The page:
From Quora. Question: How do I get my dog to come when called? He is 10 months old, and has been trained by my kids in many things: sit, lay down, stay etc. Inside he comes when commanded. Outside? Whoa, daisy! He just looks at you and says “screw you” and takes off!

The most important thing to remember is that “recall” training needs to be treated as different in every location. Recall at the park, in your back yard, in your house, on a street, away from another dog, away from an adult, away from a child, away from food (“leave it”+ recall), at the beach – all of these different locations need to be practiced independently, and will mean slightly different things to your dog. A recall with a different member of your household? Completely different again.


You need to first sort out if there is some other kind of issue in the way of a good recall. Is it, for example, an obsession with other dogs? Squirrels? Or just freedom? You may need to address that first.

Your dog is also very young, still a puppy. I would also work on your relationship and bonding, and maturity, before doing any kind of “distance” recall. At this stage, I would focus on very short distances in a variety of different scenarios (inside, outside, yard, park, with distractions of all other kinds, etc) while on a long leash that you can control. I would not expect any kind of reliability until your dog has matured more and has a longer attention span. When this is will greatly depend on your dog – it could be now, but for many puppies it may not be for a while. Yes, you can work on recall for sure (you can start this at 8 weeks!), but I just wouldn’t expect solid or great recall with a puppy’s attention span.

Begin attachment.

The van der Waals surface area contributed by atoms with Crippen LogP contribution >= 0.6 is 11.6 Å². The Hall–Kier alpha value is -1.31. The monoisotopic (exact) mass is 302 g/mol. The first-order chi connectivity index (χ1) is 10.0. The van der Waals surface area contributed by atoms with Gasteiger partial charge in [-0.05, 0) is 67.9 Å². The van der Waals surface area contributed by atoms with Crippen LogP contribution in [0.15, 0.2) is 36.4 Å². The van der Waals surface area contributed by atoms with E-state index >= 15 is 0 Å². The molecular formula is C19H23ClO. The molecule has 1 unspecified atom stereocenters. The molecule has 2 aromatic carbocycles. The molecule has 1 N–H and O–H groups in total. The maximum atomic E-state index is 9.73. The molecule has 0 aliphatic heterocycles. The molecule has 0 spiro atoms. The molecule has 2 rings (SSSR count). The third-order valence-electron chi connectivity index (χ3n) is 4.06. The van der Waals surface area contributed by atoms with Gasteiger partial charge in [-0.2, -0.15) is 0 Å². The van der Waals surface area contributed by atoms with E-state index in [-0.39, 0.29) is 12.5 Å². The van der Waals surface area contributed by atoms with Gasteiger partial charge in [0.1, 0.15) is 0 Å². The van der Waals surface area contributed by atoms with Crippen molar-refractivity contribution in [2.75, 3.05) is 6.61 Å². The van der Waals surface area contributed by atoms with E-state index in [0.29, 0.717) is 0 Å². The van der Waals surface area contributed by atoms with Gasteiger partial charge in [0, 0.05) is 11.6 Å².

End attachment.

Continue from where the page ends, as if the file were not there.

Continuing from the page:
Some tips:

  1. Running back to you needs to be great, and possibly greater than running about. Throw a party every time to start out with. When you feel confident that your dog returns, throw a party by surprise sometimes. What is a party? Whatever your dog loves – food, toys, and always affection added onto this. Happy, excited praise. Fun and play. If your party doesn’t work well, work at increasing your dogs “obsession” with whatever you can use as a motivator (you have to make those toys even more fun, or find even better food. Things like rotisserie chicken can work great). 10 months is a great time to explore favorite items and activities and develop that bond, trust, and expectations now that attention spans and focus improves. This can be used for all forms of training!
  2. Running back to you needs to be expected. Make sure you use the right tone and body
  3. language. This is not about “dominance” or negativity or anything of that sort. You do not want to frighten or punish. You can be really positive, but still mean business. A lot of this has to do with relationship, trust, and bond.

  4. Don’t run, move, or lean towards your dog, move backwards and away from your dog. Why? Moving towards your dog indicates “chase” or that he is to stop moving (“wait”). Moving backwards help draw your dog in towards you. You can even try calling your dog and running away to see if this initiates a playful chase, get him to start moving towards you, and then slow down until he catches up and arrives at your legs. Gradually reduce the “chase” until you only move backwards a step or two while facing your dog.